like buttahhh

It is a winter wonderland out there today! And while the weather outside might be frightful…  I’m lucky to be coming to you *LIVE* from my comfy, cozy couch with a big ole [delightful] bowl of creamy, filling….bean-filled … ragout?


Didn’t see that coming, did ya? haha

After scanning the pantry  and stumbling across a recipe for Butter Bean Ragout from Bon Appetit, I knew exactly what I was wanted to make. For one, their photo of the dish is gorgeous (I’m a sucker for some food porn)… but also, all of the ingredients were ones I had in the house… and I’m always down for a good pantry or fridge clean-out recipe!



Once I gave the recipe a look, I did know I wanted to make a few changes.. namely cut the time with some canned beans (versus using dried) and reduce the amount of oil used… because well, almost 2 cups is … a lot! I also upped the amount of fennel because I love it. The recipe below is modified from the original, which you can find at Bon Appetit.

The result? A creamy, comforting, veggie-filled dish with a punch of freshness and bite from the parsley and garlic. I enjoyed mine with a sprinkle of hot red pepper flakes on top as well.


Butter Bean Ragout

Perfect for a cold winter day.

Recipe modified from the July 2015 issue of Bon Appetit.


  • 4 15.5 oz. cans of butter beans, drained and rinsed
  • 1 teaspoon kosher salt, plus more to taste
  • 1/2 cup + 2 Tbsp. olive oil, divided
  • 3/4 cup finely chopped fresh parsley
  • 2 garlic cloves, finely chopped, divided
  • 1 medium onion, chopped
  • 1 small fennel bulb, chopped (remove and discard green fronds)
  • 1/4 large celery root (celeriac), peeled, cut into ½-inch pieces
  • 1 celery stalk, chopped
  • 2 bay leaves
  • 3 cups pieces spinach, chopped
  • ½ cup panko (Japanese breadcrumbs)


Preheat oven to 400°.

Then, heat 2 Tbsp. oil in a large skillet over medium-low. Add chopped onion, fennel, celery root, garlic clove and celery; bay leaves and 1 tsp. salt to skillet, cover, and cook, stirring occasionally, until vegetables are soft but haven’t taken on any color, approximately 15–20 minutes. Once cooked, remove and discard bay leaves.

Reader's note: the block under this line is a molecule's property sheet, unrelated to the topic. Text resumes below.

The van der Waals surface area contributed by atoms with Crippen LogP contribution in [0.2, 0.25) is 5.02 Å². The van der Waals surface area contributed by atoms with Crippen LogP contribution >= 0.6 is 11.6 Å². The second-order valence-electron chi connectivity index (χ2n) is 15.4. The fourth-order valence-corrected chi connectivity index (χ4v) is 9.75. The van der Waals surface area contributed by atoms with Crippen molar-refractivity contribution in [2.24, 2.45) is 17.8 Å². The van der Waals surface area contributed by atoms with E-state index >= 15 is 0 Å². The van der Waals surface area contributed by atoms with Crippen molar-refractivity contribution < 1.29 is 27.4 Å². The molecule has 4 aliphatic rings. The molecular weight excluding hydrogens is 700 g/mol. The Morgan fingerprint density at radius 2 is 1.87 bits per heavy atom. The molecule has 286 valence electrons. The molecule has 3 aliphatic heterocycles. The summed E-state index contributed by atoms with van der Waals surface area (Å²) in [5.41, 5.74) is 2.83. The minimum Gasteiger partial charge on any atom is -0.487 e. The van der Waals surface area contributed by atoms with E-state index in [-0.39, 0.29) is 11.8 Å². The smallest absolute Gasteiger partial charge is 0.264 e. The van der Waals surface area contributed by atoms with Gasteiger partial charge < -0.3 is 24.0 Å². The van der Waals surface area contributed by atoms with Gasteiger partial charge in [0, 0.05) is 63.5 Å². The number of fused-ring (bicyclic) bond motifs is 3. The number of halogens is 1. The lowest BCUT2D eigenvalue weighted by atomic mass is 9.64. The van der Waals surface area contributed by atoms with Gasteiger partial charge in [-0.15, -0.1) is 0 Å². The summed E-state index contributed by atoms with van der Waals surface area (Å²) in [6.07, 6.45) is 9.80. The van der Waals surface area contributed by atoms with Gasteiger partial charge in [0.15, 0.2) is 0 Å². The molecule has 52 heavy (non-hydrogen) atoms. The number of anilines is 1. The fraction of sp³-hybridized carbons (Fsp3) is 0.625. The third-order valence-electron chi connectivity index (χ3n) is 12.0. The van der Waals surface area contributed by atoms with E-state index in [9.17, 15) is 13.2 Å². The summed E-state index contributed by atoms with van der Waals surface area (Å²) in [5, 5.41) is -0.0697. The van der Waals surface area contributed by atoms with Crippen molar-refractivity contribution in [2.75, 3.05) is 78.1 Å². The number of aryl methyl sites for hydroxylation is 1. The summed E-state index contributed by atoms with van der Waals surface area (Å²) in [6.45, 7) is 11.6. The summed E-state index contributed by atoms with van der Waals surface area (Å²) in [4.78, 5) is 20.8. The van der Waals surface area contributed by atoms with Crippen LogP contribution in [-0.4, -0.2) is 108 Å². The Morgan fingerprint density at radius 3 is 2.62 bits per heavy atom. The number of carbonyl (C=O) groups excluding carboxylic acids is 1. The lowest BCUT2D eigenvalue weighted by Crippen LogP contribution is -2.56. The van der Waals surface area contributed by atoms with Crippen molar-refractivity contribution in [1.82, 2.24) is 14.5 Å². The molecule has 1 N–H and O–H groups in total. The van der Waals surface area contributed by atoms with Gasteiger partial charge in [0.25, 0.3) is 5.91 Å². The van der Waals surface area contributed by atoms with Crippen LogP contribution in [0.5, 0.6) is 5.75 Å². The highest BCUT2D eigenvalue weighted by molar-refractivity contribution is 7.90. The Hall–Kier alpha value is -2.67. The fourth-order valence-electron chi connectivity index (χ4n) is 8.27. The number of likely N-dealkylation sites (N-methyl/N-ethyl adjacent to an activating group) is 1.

Place drained and rinsed beans in a large pot and add cold water to cover the beans by 1/2″. Bring to a boil. Reduce heat, and simmer, occasionally skimming surface, until beans are warmed through and easily smashed with the back of a spoon. Season with salt and stir in 1/4 cup oil. Once beans are heated through, mix cooked vegetables into cooked beans.

Purée 3 cups bean and veggie mixture and liquid in a blender or with an immersion blender until smooth and creamy (be careful pureeing hot liquids!); stir puree back into bean mixture. Then, stir in spinach and season with salt.

Pour ragout into a 3-qt. baking dish and bake in a 400 degree oven until bubbly and the top is browned, about 30–35 minutes (depending on how much water you used, this could take longer). Let cool 10 minutes before serving. Keep in mind, the ragout will thicken as it sits and cools.

Meanwhile, in a food processor, blend parsley, 1 clove of garlic, and 1/4 cup oil. Cover and set aside. Don’t have a food processor? You could try mortar and pestle or even just finely chop and mix with oil! Heat 2 Tbsp. oil in a skillet over medium-high and toast panko breadcrumbs until golden brown. Keep a close eye on them, this happens fast!

Serve ragout drizzled with parsley and garlic  and topped with toasted panko.

Couple of notes:

  • beans8.jpgSeason as you go! It’s beans so they definitely need some help! While you want to make sure you don’t end up with a SALTY dish, seasoning is definitely important!
  • Speaking of beans — you can use any bean you want! I really love the large butter beans but any other bean you like or have would definitely work here!
  • I’d never used celery root before this recipe! While it looks intimidating, it was actually very easy to cut and peel! Just break out your regular ole vegetable peeler — no special equipment needed. I plan to use my leftover for some oven roasted celery root “fries”. If you don’t want to use, or can’t find celery root (aka celeriac) — the recipe suggests that you can sub in carrots.